Thanks, hope I've said goodbye to the 190s forever! I'm watching the Dr. Weiner video you posted right now -- I love his set point theory, and kind of wishing I did the bypass instead of sleeve.

Share this post


Link to post
Share on other sites

Just now, Apple203 said:

Thanks, hope I've said goodbye to the 190s forever! I'm watching the Dr. Weiner video you posted right now -- I love his set point theory, and kind of wishing I did the bypass instead of sleeve.

I really had to review the bypass v. sleeve thing before surgery. Cuz until they found my gut stuff, the doc was really pushing for sleeve. But I just felt in my gut that to help fix my metabolic state as much as it can be fixed through surgery, I needed the RNY (and maybe even the DS--I just couldn't make my mind go to DS.)

Watch the end of the video. He says what I've believed all along. USE this magic window to maximize your changes! All. The. Changes! Cuz it does come to an end. Anywhere from 2-5 years, the full magic windo ends for all of us. Then we MUST fall back on the healthy habits we've developed through this time frame in order to sustain us and help us maintain the traction we re-gained. It's like we have a super-important Mulligan that we will never again get. Don't fork it up.

OK, BBL, gotta go walk and do Vitamin D therapy (you know my anti-fish belly white campaign). :D Laters!

Share this post


Link to post
Share on other sites

I'm approaching this a little differently... I was an overweight, but not obese child, lost weight by running in college and got to my body's happy weight of 145; I could eat what I wanted on weekends and eat healthy (but not perfect) during the week. Infertility treatments, pregnancies, my knees took running off the table etc upped my weight close to 200 and then my mom being on hospice, plus menopause took my weight to close to 240. I lost the 20 lbs and gained them over and over. I hated how I felt because I knew what it felt like to feel physically fit, I felt uncomfortable in my skin.

BUT- the worst part about dieting was that getting on the scale could and often times would literally ruin my day to the point of me not finding any joy in anything or anyone; and I'm a "glass in half full," person. When I hit my first stall I felt those feelings or despair rise up again and I was DONE.

I put the scale away, and I'm not sure when I will get on it again. BUT, my clothes are way too big, wearing jeans I haven't worn in forever. I feel better, I can move better. I'm really, really happy.

I walk my dogs every morning and I'm happy.

I am careful about what I eat, but I had a glass of wine with some friends on the patio while we laughed until we cried, and I was so happy.

So... will I reach my goal weight? I don't know. But I feel more in control, healthier and happier than I have been in a long time and that is all I really care about.

Share this post


Link to post
Share on other sites

I am sort of here right now. I lost down to 116 after surgery. Before conceiving my doctor made me gain 10 pounds. Was right at 127 when I conceived. Gained up to 155 during pregnancy. I was not able to be very active during pregnancy due to some issues early on. I did walk and use light weights every single day. I was not able to run, lift weights, etc like before. My baby just turned 5 months yesterday and I still need to lose about 10 to 12 pounds to get back down to 125. I have cut calories from about 1400 to 1800 (pre baby) to about 1200 and do the same workouts as I did prebaby. I have been running 7 days a week, lifting weights 2 days a week, zumba once a week, and my normal busy life and still need to lose weight. I've cut calories down to 800 a day for awhile and I GAINED. There is no mathematical reason as to why I am this weight. Now, I have lost inches. I can mostly wear the same clothes as before. I am not sure what the answer is. Do I stress over these last 10 pounds or just be happy?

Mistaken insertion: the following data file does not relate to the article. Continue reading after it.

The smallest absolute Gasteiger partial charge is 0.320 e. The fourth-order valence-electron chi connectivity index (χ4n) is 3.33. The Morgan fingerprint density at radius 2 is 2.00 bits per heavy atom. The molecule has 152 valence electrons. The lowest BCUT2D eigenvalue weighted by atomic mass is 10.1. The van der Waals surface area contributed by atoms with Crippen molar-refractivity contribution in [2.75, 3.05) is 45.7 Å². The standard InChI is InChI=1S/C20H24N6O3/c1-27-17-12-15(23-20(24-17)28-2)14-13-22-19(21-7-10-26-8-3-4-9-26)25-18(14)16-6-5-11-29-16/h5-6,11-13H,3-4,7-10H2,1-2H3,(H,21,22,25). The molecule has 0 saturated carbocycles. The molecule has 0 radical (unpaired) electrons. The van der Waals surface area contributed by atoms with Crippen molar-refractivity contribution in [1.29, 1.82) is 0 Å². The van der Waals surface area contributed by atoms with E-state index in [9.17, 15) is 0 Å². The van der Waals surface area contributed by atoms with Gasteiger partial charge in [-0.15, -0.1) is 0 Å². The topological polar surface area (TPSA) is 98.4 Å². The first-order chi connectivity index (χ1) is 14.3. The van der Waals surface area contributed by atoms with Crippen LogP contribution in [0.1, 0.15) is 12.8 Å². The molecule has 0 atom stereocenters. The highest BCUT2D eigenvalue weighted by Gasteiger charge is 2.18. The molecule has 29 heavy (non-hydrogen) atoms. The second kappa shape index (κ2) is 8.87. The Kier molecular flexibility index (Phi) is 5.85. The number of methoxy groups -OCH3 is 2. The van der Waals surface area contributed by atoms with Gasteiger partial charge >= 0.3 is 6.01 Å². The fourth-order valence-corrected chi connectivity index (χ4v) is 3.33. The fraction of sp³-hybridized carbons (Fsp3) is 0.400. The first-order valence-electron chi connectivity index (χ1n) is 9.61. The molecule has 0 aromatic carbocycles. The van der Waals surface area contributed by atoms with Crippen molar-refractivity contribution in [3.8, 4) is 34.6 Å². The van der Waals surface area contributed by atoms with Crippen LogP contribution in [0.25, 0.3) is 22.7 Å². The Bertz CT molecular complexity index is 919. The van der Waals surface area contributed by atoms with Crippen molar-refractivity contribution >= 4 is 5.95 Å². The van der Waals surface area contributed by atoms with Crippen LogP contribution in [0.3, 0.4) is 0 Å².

Share this post


Link to post
Share on other sites

[mention=323408]FluffyChix[/mention]
The problem with some folks and their goal is that the goals are unrealistic; however, other people seem to have goals that undershoot their potential (e.g., people who have goal weights that still leave them technically obese).
When I started at 397 and set a goal of 180, only my surgeon's NP thought that was realistic. She said I could do what I wanted to. Now, she might have been thinking I was nuts, but she didn't say it. But my ex, my family, many of my friends told me that I should try to get to 200 and let it be.
But that wasn't good enough for me. I was going to get 180 or die trying. And I did, with 10 more pounds to boot. (And when I have plastics later this year, I'll probably be closer to 160.)
The point is to be healthy and to be happy. For me, that meant being in the normal BMI range; for others, that doesn't matter at all. I just never want to see anyone sell himself/herself short because they think they can't do it (or listen to those who might say so).
Keep on keeping on!

Hmmm
Maybe I am under shooting my potential (which I'm not prone to doing)
I have a lot to think about now
Thanks for the words of wisdom


HW 270
SW 238
CW 188
VSG 11/7
[emoji471][emoji471][emoji471]

Share this post


Link to post
Share on other sites

Quote

“If you accept your personal best at everything else in life, why not weight?” – Yoni Freedhoff

The thing is many people don't seem to do this and you can feel their frustration. (I guess we all know at least one person who is like this).

They never seem to be satisfied with what they have reached and there seems to be an interesting line between "wanting to be the best you can be" and striving for more to reach the next doable goal and "linging on to goals that they will never reach without running themselves into the ground if ever and missing to Celebrate the successes they had and have in life.